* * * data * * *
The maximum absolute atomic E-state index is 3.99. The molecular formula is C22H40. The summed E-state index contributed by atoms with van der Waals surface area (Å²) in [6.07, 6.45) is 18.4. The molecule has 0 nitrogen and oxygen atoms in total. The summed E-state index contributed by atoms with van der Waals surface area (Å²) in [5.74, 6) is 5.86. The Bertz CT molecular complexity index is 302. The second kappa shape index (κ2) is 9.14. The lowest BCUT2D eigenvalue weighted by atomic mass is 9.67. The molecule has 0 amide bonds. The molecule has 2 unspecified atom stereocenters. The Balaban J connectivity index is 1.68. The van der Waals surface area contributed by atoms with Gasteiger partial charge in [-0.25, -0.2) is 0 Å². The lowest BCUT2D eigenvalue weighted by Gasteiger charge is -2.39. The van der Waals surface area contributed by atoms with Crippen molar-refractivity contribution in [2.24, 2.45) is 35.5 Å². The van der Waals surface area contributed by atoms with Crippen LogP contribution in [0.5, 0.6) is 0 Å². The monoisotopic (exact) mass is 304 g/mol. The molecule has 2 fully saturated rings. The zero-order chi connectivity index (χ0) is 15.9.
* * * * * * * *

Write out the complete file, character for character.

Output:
The maximum absolute atomic E-state index is 3.99. The molecular formula is C22H40. The summed E-state index contributed by atoms with van der Waals surface area (Å²) in [6.07, 6.45) is 18.4. The molecule has 0 nitrogen and oxygen atoms in total. The summed E-state index contributed by atoms with van der Waals surface area (Å²) in [5.74, 6) is 5.86. The Bertz CT molecular complexity index is 302. The second kappa shape index (κ2) is 9.14. The lowest BCUT2D eigenvalue weighted by atomic mass is 9.67. The molecule has 0 amide bonds. The molecule has 2 unspecified atom stereocenters. The Balaban J connectivity index is 1.68. The van der Waals surface area contributed by atoms with Gasteiger partial charge in [-0.25, -0.2) is 0 Å². The lowest BCUT2D eigenvalue weighted by Gasteiger charge is -2.39. The van der Waals surface area contributed by atoms with Crippen molar-refractivity contribution in [2.24, 2.45) is 35.5 Å². The van der Waals surface area contributed by atoms with Crippen LogP contribution in [0.5, 0.6) is 0 Å². The monoisotopic (exact) mass is 304 g/mol. The molecule has 2 fully saturated rings. The zero-order chi connectivity index (χ0) is 15.9.